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What exactly is a migraine?
Migraine is a chronic neurological disorder that affects around
39 million people in the United States.
It has a number of symptoms, the most prominent of which is
intense headache discomfort. A migraine attack, on the other
hand, is considerably more than just a nasty headache.
Symptoms vary from one person to the next, however, they can
an excruciating headache
sensitivity to sounds sensitivity to odors sensitivity to light
changes in eyesight nausea vomiting
Migraine is a type of headache that can be episodic or chronic.
Doctors classify migraine headache as episodic if it occurs just
14 times per month or less.
Chronic migraine is defined as pain that occurs 15 or more
days per month and is accompanied by other migraines
symptoms on the majority of these days.
Migraine is a puzzling condition. While the actual cause has yet
to be determined, experts have discovered a number of
contributing elements, including:
Serotonin levels in the body, as well as electrical activity in the
the brain is influenced by heredity and environmental variables.
Researchers are still looking into the causes of migraines.
Certain circumstances, according to experts, can cause a
migraine attack. The greatest method to avoid migraine
attacks is to avoid the things that cause them. These might
differ from person to person, and most migraine sufferers have
Foods and beverages are frequently included,
cheese and other dairy items, especially red wine
any meals with a strong odor chocolate coffee cured meats
Aspartame, monosodium glutamate, or MSG, and nitrates,
which are commonly found in processed meats, are examples
of preservatives and sweeteners.
The following are some more common triggers:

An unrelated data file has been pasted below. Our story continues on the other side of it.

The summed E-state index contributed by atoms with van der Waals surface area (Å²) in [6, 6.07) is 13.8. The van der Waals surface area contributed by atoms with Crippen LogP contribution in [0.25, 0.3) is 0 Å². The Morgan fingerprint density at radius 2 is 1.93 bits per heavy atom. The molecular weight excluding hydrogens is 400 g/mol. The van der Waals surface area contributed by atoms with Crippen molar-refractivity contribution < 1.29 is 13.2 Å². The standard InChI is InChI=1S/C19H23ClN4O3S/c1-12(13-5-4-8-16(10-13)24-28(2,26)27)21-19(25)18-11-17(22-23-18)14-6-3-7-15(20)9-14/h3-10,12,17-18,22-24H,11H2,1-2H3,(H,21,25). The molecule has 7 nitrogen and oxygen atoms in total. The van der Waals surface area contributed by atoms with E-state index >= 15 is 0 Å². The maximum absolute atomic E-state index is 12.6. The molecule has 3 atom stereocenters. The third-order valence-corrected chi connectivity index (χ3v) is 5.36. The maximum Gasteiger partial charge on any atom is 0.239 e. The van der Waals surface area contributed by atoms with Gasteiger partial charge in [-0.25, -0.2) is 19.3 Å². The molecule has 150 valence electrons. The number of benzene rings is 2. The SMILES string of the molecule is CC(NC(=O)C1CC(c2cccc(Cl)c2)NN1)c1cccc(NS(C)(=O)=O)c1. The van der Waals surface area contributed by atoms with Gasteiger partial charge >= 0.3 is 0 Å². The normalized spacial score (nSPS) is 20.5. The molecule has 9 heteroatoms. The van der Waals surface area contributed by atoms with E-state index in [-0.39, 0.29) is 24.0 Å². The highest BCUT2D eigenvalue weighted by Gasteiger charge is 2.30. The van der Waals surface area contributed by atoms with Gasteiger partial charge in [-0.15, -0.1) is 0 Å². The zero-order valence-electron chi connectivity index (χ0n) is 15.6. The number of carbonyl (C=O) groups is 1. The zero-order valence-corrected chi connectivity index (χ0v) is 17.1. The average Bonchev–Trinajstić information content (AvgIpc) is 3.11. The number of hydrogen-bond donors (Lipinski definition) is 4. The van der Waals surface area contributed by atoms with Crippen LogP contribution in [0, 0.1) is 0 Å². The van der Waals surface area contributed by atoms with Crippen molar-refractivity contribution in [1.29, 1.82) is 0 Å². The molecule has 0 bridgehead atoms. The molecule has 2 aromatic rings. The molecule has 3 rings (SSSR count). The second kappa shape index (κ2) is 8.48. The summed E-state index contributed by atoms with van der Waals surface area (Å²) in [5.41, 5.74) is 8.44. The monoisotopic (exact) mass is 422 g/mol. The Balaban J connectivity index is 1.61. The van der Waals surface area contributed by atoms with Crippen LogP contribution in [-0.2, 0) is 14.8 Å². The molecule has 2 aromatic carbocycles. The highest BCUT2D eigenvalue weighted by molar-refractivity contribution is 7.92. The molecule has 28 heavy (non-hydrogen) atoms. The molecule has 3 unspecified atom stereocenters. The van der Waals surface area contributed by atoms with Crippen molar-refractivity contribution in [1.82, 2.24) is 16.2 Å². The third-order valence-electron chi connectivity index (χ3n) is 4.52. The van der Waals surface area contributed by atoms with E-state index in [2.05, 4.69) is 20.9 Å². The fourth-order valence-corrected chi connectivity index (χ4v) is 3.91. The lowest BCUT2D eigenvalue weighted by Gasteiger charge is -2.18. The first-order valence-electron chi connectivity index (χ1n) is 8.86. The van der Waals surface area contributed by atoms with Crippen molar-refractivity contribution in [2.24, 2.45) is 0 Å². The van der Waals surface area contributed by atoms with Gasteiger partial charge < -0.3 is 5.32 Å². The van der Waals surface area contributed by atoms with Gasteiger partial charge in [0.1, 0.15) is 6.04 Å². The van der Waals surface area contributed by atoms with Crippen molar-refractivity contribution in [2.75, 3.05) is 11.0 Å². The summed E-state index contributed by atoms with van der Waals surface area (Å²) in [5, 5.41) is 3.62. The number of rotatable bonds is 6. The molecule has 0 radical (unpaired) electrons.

Meals are being skipped. A migraine attack might be triggered
by skipping meals or not eating properly.
Exercise. An intensive workout session, especially if you haven’t
been active in a while, can set off a migraine attack.
Dehydration. Even mild dehydration might trigger a migraine
attack in some people.
Stimulation of the senses. A migraine attack might be
triggered by unusually bright lights, loud noises, or strong
odors. Typical triggers include flashlights, intense sunlight,
scent, paint, and cigarette smoke.
Hormonal shifts Up to 75% of migraine sufferers say their
episodes start around the time of their period. Others have
experienced migraines during pregnancy or menopause.
Experts believe that variations in estrogen and progesterone
levels can cause migraine attacks during these times.
Medication containing hormones Hormone replacement
therapy and birth control, for example, can both induce and
exacerbate migraine attacks. However, these treatments have
been shown to lessen migraine symptoms in some cases.
Various other drugs Vasodilators, such as nitroglycerin, which
are used to treat high blood pressure and heart failure, can
cause migraine attacks.
Stress. For nearly 70% of persons with migraines, stress may
be a trigger. Physical stress, such as overexertion or sexual
activity, can also induce migraine attacks, as can emotional
stress resulting from expectations at work or at home.
Factors that are at risk Migraines do not affect everyone who is
exposed to triggers. The following factors may have a role in
determining your risk of having the disease:
Age. A first migraine attack can strike at any age, although
most migraine sufferers experience their first attack during
adolescence. History of the family. If you have a close family
member who suffers from migraines, you are at a higher risk.
In fact, 90% of those who have the disease have a family
history of it. If one of your parents suffers from migraines,
your chances of getting one are roughly 50 percent. If both
parents suffer from migraines, the chance rises to 75%.
Sex. Males are more likely than females to suffer from
migraines during childhood. Females are three times more
likely to have it after puberty. Women’s migraine risk
continues to climb until they reach the age of 40, when it
begins to decline.
Options for treatment
Migraine treatment is divided into two categories: acute and
During a migraine attack, a person receives urgent treatment
to alleviate symptoms and prevent them from worsening.
Over-the-counter pain medicines, prescription medications,
and gadgets are all options. Many of these gadgets give
stimulation that alters electrical transmission in the brain.
Migraine prevention tries to minimize the incidence, severity,
and duration of migraine attacks before they begin.
Medications and surgeries, as well as lifestyle changes and
behavioral treatment, are all options.
Only around 40% of persons who receive preventive treatment
benefit from it. It helps lower the frequency of migraine
attacks by at least 50% when it works.